Hot Off the Press

Friday, November 14, 2008


In 1951, Grove Press was a tiny, almost-defunct publisher with just three titles in its catalogue. But then Barney Rosset took over and, with a few choice books, helped push America past its Puritanical roots and into the sexual revolution. Rosset, who will be honored by the National Book Foundation on November 19th, spoke with us at his home in Greenwich Village.

Comments [5]

Chris Gray from New Haven, CT

In the performance, the actor playing Malcolm dropped the speech and the action proceeded directly to the ritual slaughter heralded by rousing cheers from the audience. Elvis left the building.

As a long-lapsed Catholic, I’ve never taken to orthodoxy but I have maintained a deep respect for spiritual faith and justice. I always admired Malcolm’s thirst for justice and was breath-taken by his spiritual evolution or, as some would prefer to view it, his enlightenment and both were harshly disrespected by the production in which I was duped but I trust that Obama is far more like the character in “The Life of Pi” than this once multiply misguided kid who got burned out of a house in Michigan and can more ably lead us to a mutual respect for each others’ spiritual values than for which X was then prepared.

Just as I did, years ago, and turned another cheek where I found many other African-American Churches where my efforts were not rebuffed in the years since, we must stop the war they have not single-handedly started but, at least, seem determined to continue. We are in this same boat, you see?

Nov. 21 2008 12:38 AM
Chris Gray from New Haven, CT

For some reason, perhaps because of the steroid treatment of my relapsing MS, I couldn't figure out where I meant to put this set of thoughts. I thought it should have gone with your story last week about world reaction to the Obama election but, no, here is quite where it belongs.

The idea behind Ayman al- Zawahri evoking Malcolm X in his attack today against President-elect Obama is just so ludicrous it might work. If the idea is to outrage African-American Christians (the vast majority of African-Americans are most likely Christian, lapsed or not) and inspire them to urge more virulent, indiscriminate action against targets in the Muslim world. That would prolong the struggle upon which is he is counting for his success.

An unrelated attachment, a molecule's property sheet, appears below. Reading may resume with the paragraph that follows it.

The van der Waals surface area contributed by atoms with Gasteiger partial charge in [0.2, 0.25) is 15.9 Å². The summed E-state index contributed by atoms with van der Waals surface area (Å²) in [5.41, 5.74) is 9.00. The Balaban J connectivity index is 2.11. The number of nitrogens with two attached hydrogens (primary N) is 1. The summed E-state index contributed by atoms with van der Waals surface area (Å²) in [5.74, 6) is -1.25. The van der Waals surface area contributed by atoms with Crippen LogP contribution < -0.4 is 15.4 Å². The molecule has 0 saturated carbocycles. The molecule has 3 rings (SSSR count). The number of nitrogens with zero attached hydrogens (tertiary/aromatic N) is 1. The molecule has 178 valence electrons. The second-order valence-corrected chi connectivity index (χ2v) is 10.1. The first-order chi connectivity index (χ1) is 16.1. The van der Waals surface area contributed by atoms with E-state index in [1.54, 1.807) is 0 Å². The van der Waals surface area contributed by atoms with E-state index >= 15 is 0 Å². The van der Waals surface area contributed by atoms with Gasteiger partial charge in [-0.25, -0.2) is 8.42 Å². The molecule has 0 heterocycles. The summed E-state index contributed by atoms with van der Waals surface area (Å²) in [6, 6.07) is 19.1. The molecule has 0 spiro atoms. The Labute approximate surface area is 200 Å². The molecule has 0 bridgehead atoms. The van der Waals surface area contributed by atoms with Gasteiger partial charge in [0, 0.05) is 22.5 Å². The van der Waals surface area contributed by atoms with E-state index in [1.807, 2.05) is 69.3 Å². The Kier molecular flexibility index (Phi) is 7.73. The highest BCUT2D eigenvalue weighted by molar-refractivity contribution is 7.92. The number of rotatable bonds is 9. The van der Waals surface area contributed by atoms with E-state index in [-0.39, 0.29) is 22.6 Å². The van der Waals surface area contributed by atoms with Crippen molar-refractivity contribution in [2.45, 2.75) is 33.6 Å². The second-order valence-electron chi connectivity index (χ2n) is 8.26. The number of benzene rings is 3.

Years ago I got more than a taste of how many of New Haven African-American Christian’s sentiments ran toward the life, work and revelations of Malik El-Shabazz when I accepted an invitation from a woman who worked with me at the Yale radio station, to be in a drama version of the Autobiography. I was the only Caucasian. I played the white Muslim Malcolm meets on his trip to his Hadj who prepares him to see Islam in a new light, uncolored by the hypocrisy and political intrigue with which he had come to associate it; a purely spiritual path.

Nov. 21 2008 12:30 AM
blackbelt_jones from opensuse

What a treat to hear Henry Miller reading from the beginning of Tropic of Cancer! I had no idea this recording existed!

Nov. 19 2008 03:14 PM
Chris Gray from New Haven, CT

What Mr. Rosset figured out about Communists, I always knew, but perhaps it is because he was such a good guide since I probably read as much of the works that he published as I could get my hands on while he ran Grove.

I never understood the Soviet apologists nor the Maoists, who would shun me while we were all protesting selling Nestles’ baby formula to third world mothers who couldn't afford nor understand the proper use of the product, but plenty of times we agreed on specifics enough to cooperate.

Mr. Rosset didn't introduce me to his work. I snitched readings from the copy of Lady Chatterley’s Lover on my mother's night table (where I much later found The Happy Hooker), though she objected when I openly read Brave New World (go figure?). He did further encourage the practice of free thinking, which I understand is considered obscene by the great majority of some parts of our plurality.

It always seemed a hallmark of our democracy that we have a legacy of free thinking pluralism, where tolerance of many views was enjoined. Recently one PBS talking head pointed out that Washington insisted that a Rabbi be present at his inauguration so as to assure that the Jewish troops who had served with him were respected. That was leadership!

Barney Rosset, without knowing even your name before hearing this, I can truly say that you have been a life-long hero of mine and me and myriad others owe you a great debt of gratitude for your service and strife.

Nov. 19 2008 01:10 AM
Barbara Oswalt from San Diego, CA

I don't usually access your website, but I wanted to forward your piece about marriage to my daughters. Suffice it to say, I never miss your show if I'm home. I set my kitchen timer to remind me to turn the radio on Sunday evenings at 5:00 pm (when we receive the show). Thanks so much for your thoughtful programming! Barbara Oswalt (KPBS, San Diego, CA)

Nov. 16 2008 08:28 PM

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